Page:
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Special Edition: Title V Technical Assistance MeetingExpand Special Edition: Title V Technical Assistance Meeting
Title V Technical Assistance Meeting

 The Betel Nut: What Title V Leaders Need To Know

By Emily Eckert
Program Analyst, Health Systems Transformation,
Association of Maternal & Child Health Programs

Atyya Chaudhry
Senior Program Manager, Health Systems Transformation
Association of Maternal & Child Health Programs

betel nut.jpgWhile the popularity in the U.S. of smoking traditional cigarettes has gone down markedly in recent years, that decline has been accompanied by an increase in the use of alternative tobacco products (ATP). Among these ATPs is the areca (or betel) nut, the use of which can be traced back as far as 2,000 years. As the popularity of this nut continues to grow in Asia, the Pacific region, the United Kingdom, Europe and the United States, public health officials are sounding the alarm.

Betel nuts come from the seed of the Areca catechu palm tree, commonly found in Asia and the Pacific Islands. It is often consumed dried, fresh or wrapped in leaves of the Piper betle vine. Some users add tobacco products or other spices to the mix before chewing/sucking on the package.

In most cultures where the betel nut is widely used, people cite a needed energy boost as their reason for indulging in the nut, as well as comradery or perceived health benefits. In some cultures, people believe the betel nut has cancer-fighting properties and might alleviate digestive problems and other common ailments.

Recent research studies, however, suggest that this habit poses several risks to the health of its users. Scientists believe that the highly addictive nature of the betel nut substantially outweighs any perceived benefits.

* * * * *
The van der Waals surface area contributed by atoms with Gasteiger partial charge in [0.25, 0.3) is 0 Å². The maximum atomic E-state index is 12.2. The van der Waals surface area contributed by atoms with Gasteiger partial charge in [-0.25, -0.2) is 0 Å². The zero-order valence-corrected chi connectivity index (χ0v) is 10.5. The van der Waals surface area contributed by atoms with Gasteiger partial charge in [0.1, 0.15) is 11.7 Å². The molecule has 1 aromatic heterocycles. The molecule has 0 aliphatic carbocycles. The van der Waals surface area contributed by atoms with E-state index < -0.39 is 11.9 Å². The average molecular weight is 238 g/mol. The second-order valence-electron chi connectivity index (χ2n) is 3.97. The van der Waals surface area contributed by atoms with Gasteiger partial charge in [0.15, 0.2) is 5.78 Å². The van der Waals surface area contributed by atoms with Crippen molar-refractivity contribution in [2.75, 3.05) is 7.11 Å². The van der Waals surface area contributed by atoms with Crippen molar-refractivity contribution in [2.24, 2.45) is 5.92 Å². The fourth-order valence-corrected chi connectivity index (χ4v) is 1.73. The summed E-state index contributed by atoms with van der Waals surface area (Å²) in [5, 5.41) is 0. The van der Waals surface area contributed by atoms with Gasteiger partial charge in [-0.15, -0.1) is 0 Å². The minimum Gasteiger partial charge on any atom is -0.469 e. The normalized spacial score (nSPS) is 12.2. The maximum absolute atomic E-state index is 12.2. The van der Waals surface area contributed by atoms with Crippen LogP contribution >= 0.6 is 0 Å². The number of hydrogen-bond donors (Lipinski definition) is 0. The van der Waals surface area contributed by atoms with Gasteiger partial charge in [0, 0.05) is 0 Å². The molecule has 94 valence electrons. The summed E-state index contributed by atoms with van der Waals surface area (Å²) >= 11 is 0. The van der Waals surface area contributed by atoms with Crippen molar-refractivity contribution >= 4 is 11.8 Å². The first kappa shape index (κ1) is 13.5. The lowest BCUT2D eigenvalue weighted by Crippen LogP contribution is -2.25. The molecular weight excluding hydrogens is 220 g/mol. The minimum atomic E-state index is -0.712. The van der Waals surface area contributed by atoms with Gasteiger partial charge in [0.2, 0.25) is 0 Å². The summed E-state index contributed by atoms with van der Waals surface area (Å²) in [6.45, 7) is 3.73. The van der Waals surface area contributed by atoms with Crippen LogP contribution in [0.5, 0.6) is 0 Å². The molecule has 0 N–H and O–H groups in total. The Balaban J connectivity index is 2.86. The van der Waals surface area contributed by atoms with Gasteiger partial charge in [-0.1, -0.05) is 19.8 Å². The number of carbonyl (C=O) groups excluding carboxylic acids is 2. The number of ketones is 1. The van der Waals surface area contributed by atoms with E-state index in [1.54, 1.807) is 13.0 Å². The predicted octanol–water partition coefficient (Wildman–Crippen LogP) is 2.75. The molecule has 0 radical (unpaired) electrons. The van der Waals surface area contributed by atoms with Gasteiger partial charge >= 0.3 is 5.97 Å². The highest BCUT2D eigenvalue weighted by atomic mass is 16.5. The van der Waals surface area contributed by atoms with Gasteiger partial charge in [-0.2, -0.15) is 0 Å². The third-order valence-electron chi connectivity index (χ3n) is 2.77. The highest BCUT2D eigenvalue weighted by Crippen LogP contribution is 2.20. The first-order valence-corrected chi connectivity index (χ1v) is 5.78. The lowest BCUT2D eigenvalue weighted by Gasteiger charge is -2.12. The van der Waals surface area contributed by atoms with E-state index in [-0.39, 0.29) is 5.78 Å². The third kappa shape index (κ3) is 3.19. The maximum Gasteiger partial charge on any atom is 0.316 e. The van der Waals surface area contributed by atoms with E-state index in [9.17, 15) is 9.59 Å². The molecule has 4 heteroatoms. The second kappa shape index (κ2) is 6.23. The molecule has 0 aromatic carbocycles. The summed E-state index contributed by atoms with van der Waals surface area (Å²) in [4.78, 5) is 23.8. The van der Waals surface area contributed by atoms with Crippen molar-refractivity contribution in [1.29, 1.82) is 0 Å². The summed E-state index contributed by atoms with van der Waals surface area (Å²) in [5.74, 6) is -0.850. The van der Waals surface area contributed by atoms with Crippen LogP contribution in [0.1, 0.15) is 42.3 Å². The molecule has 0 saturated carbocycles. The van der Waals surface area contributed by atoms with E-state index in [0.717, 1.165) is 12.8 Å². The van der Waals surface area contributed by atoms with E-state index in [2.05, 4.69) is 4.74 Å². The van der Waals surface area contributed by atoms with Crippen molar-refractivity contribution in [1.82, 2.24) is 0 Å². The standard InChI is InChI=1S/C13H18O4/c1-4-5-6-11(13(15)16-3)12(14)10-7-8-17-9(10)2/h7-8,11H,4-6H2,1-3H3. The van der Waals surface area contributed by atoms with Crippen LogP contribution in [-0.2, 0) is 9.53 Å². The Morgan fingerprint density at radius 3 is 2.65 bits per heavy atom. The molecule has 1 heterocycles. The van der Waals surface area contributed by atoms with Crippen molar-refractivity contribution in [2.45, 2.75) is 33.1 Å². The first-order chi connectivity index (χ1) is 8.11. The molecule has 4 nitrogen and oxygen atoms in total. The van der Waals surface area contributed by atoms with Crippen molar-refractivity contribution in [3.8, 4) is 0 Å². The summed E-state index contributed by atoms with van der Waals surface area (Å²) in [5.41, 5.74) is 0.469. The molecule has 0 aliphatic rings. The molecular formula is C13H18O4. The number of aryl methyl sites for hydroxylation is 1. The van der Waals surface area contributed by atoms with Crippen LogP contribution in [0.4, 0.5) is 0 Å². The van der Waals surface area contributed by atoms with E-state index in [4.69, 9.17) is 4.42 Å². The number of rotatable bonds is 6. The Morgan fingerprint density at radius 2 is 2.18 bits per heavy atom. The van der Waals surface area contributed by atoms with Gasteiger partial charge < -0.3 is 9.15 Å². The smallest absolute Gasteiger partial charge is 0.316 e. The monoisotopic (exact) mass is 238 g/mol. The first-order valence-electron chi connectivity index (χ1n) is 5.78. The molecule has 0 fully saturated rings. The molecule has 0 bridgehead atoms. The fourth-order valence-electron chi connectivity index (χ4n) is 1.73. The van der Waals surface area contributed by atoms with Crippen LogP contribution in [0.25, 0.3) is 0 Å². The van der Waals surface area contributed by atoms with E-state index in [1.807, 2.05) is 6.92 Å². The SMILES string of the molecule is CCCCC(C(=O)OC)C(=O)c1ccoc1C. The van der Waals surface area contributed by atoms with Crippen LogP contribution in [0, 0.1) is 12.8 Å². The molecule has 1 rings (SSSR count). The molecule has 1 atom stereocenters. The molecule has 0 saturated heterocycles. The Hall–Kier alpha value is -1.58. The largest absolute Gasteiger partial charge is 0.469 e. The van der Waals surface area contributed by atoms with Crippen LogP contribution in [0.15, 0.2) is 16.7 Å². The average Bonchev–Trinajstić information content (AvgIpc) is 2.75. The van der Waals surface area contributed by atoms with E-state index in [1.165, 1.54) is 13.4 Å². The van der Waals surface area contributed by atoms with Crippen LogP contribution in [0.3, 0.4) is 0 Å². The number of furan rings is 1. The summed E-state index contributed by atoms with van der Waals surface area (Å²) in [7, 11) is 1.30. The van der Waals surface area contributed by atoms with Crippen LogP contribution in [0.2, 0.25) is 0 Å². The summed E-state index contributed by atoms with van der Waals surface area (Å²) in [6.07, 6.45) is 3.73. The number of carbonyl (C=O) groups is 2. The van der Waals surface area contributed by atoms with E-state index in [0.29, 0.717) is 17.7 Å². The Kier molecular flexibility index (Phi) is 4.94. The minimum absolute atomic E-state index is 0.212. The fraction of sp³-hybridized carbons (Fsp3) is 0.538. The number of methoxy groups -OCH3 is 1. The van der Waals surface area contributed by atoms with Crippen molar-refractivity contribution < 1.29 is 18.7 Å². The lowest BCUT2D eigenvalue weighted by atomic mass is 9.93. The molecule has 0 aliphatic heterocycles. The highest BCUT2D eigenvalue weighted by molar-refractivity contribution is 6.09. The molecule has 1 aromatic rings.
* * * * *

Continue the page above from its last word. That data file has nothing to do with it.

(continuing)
The betel nut has been classified as a Group 1 carcinogen (carcinogenic to humans) by the International Agency for Cancer Research, a branch of the World Health Organization. Additionally, the Food and Drug Administration has listed the betel nut on its poisonous plants database. According to a medical review published in the Indian Journal of Medical and Paediatric Oncology, use of the betel nut can cause adverse health outcomes in the nervous, cardiovascular, gastrointestinal, endocrine, reproductive and respiratory systems. It may also impact the health of a developing fetus.

It is estimated that the betel nut is used by nearly one-tenth of the world's population, including many children and pregnant women throughout the Pacific Basin. In the Federated States of Micronesia (FSM), for example, chewing betel nut is particularly common. Results from a 2012 Substance Abuse Prevention Survey in the FSM revealed that the average age at which residents begin chewing the nut is 13. (There is no minimum age for purchase of the betel nut in FSM.) Because of the nut's highly addictive qualities, many women continue to chew the nut after they become pregnant.

Palau faces similar problems. In 2014, roughly 62.2 percent of pregnant women surveyed reported using betel nut with other forms of tobacco during pregnancy, and 61 percent reported using the substance in the last three months of their pregnancy. The Commonwealth of the Northern Mariana Islands (CNMI) has also cited betel nut use among adolescents and pregnant women as a serious concern. In 2017, the CNMI Title V program is establishing baseline data for betel nut chewing among its maternal and child health (MCH) populations.

While the betel nut is not native to the contiguous United States, it has become a growing public health concern due to increased migration from the Pacific region. With the U.S. population growing more diverse, it is important to understand this and other global health threats. As the betel nut gains popularity in the contiguous United States, Title V MCH programs can learn about effective approaches to addressing this public health problem from their colleagues in the U.S. territories, particularly those in the Pacific Basin.